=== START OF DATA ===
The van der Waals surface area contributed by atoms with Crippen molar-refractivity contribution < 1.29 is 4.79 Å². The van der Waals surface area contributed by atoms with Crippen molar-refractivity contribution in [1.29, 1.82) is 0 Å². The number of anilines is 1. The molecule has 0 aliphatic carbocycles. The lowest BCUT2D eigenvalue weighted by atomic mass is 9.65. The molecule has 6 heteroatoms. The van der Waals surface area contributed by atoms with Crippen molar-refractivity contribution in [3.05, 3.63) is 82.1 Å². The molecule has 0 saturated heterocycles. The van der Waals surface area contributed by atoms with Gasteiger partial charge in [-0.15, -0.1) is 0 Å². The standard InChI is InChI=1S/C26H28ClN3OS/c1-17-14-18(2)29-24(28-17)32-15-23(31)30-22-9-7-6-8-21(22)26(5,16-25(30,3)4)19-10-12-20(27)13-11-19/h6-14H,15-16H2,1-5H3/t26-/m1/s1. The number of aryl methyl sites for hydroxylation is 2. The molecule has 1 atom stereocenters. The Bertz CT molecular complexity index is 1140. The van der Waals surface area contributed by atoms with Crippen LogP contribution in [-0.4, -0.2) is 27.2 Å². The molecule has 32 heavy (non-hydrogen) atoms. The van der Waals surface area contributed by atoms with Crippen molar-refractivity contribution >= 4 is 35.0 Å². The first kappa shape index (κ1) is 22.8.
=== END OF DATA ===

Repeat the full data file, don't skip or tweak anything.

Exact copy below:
The van der Waals surface area contributed by atoms with Crippen molar-refractivity contribution < 1.29 is 4.79 Å². The van der Waals surface area contributed by atoms with Crippen molar-refractivity contribution in [1.29, 1.82) is 0 Å². The number of anilines is 1. The molecule has 0 aliphatic carbocycles. The lowest BCUT2D eigenvalue weighted by atomic mass is 9.65. The molecule has 6 heteroatoms. The van der Waals surface area contributed by atoms with Crippen molar-refractivity contribution in [3.05, 3.63) is 82.1 Å². The molecule has 0 saturated heterocycles. The van der Waals surface area contributed by atoms with Gasteiger partial charge in [-0.15, -0.1) is 0 Å². The standard InChI is InChI=1S/C26H28ClN3OS/c1-17-14-18(2)29-24(28-17)32-15-23(31)30-22-9-7-6-8-21(22)26(5,16-25(30,3)4)19-10-12-20(27)13-11-19/h6-14H,15-16H2,1-5H3/t26-/m1/s1. The number of aryl methyl sites for hydroxylation is 2. The molecule has 1 atom stereocenters. The Bertz CT molecular complexity index is 1140. The van der Waals surface area contributed by atoms with Crippen LogP contribution in [-0.4, -0.2) is 27.2 Å². The molecule has 32 heavy (non-hydrogen) atoms. The van der Waals surface area contributed by atoms with Crippen molar-refractivity contribution >= 4 is 35.0 Å². The first kappa shape index (κ1) is 22.8.